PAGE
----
On Saturday, Downey High (Downey, Cal.) 16-year-old Dodi Soza died. Soza was a junior varsity football player at the school and collapsed in the process of running to the end zone on Thursday when he collapsed and could not be resuscitated. The teen allegedly collapsed on the field mid-run as he barreled toward the end zone.
According to numerous news sources, including Los Angeles TV network KTLA, Soza was transported to St. Francis Medical Center from Lynnwood High (Lynwood, Cal.), where the junior varsity game was hosted. From St. Francis he was later transferred to Long Beach Memorial Hospital, where he was later pronounced dead.
The entire community has been quick to mourn the junior's passing, with a candlelight vigil held in Downey and the town's mayor, Mario Guerra, tweeting on to ask all to keep the Soza family in their thoughts.
"Our community mourns the passing of one of own today. DHS football player Dodi Soza. Our broken hearts are with his family. God bless him," Guerra tweeted on Saturday shortly after Soza's death was confirmed by Memorial Hospital.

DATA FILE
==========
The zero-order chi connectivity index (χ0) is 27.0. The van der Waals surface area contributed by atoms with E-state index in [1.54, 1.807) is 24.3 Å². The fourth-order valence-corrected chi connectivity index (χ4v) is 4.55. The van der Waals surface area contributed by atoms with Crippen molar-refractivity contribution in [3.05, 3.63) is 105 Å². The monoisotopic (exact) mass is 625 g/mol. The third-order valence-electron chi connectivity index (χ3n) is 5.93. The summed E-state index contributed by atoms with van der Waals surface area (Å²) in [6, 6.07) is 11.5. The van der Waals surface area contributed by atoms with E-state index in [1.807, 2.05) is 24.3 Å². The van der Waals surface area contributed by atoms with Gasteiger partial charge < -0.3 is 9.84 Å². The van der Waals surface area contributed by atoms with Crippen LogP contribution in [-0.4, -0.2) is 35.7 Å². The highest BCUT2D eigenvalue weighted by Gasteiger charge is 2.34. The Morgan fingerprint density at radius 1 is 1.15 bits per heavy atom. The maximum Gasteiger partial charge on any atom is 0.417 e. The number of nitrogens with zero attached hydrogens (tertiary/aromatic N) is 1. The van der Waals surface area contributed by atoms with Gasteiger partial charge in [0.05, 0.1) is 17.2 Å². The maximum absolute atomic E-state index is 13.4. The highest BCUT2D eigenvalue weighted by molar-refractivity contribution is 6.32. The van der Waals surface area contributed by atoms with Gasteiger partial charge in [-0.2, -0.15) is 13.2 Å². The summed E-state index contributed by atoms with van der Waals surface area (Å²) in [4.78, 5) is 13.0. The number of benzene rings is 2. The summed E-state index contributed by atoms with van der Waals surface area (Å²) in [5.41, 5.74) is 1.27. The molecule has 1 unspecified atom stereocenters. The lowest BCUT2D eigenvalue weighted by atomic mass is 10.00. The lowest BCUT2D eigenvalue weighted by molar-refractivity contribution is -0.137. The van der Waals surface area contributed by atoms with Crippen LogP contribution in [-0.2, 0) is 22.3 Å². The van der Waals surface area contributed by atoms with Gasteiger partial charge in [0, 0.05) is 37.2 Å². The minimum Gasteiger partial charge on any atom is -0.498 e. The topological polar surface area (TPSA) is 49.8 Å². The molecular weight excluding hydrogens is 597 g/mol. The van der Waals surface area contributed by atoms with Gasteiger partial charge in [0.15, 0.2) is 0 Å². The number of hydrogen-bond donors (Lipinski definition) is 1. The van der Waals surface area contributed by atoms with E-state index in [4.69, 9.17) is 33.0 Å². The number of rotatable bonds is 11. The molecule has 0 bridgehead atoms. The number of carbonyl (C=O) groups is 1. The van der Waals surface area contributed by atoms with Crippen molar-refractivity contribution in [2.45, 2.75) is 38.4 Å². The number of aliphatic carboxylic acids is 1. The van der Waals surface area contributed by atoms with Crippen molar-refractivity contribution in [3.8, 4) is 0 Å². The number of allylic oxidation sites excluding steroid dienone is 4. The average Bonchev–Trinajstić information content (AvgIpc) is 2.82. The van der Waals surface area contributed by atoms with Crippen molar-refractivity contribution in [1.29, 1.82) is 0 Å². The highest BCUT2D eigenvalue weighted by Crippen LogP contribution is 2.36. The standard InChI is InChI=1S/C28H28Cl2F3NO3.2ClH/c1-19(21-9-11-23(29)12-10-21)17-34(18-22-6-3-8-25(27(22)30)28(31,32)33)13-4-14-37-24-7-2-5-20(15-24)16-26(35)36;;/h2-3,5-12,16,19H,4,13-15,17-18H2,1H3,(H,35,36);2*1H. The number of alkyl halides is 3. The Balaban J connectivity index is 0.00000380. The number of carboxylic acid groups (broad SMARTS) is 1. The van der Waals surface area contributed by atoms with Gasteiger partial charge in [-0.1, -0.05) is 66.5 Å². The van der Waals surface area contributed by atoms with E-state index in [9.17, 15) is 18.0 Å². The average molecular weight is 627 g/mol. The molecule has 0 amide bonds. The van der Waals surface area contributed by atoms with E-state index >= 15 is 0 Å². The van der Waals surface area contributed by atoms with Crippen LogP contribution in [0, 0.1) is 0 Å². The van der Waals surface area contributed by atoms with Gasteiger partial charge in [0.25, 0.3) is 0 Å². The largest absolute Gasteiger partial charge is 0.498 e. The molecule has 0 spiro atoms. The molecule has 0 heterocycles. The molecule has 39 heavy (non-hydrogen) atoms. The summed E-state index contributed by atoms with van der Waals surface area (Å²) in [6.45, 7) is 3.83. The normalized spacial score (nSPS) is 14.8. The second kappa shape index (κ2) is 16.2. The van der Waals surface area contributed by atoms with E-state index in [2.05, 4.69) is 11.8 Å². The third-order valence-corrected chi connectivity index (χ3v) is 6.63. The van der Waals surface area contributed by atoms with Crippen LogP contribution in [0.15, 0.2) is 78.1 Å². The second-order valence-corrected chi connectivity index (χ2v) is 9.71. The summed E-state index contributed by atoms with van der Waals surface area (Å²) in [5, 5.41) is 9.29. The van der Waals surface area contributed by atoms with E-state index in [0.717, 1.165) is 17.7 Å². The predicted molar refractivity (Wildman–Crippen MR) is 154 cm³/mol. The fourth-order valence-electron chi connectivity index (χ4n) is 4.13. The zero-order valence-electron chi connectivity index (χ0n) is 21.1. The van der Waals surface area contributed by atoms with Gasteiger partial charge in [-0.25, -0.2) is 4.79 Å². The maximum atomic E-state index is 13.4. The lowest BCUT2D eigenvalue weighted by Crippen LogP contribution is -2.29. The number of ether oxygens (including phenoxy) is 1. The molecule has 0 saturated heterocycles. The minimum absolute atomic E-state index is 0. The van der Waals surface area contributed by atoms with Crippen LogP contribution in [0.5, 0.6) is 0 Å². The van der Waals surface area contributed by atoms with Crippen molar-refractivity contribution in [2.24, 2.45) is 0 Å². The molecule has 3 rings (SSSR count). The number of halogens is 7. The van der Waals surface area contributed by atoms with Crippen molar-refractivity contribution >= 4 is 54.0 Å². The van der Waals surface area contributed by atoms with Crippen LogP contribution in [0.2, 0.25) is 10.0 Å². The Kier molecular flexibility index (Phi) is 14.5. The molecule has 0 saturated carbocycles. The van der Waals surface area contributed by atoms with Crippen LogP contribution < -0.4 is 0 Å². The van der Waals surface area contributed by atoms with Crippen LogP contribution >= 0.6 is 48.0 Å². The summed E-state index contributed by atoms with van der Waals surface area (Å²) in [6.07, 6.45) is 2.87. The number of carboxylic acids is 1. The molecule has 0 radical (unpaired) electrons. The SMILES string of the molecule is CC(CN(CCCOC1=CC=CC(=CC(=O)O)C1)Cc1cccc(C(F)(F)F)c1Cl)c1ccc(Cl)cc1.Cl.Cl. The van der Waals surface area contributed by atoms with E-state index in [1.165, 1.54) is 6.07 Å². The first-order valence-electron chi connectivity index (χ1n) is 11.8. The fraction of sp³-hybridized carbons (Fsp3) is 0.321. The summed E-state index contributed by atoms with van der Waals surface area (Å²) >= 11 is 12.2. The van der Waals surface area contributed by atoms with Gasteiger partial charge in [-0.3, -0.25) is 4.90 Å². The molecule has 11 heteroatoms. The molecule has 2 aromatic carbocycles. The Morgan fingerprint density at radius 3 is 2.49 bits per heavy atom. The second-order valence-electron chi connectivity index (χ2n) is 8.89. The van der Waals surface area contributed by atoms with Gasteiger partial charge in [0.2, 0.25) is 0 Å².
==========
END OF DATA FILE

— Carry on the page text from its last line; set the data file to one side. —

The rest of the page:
Soza's death is just the latest tragedy in a month of sadness throughout prep football. According to MaxPreps, the National Center for Catastrophic Sport Injury Research determined that there were 25 deaths among high school football players between 2003 and 2012 to which on-field incidents contributed. There were five between September 13 and October 13 of 2013 alone.
There's no clear medical rationale for the sudden onset of higher death tolls in the span of a single month. It's entirely possible that the increase is due to random chance rather than an organized shift in any injury factors in competition or equipment.
Regardless, the loss of five young athletes in their teenage years in such a short span is troubling. At the very least, it isn't helping the concerns about violence in football that have begun to prevail in recent years.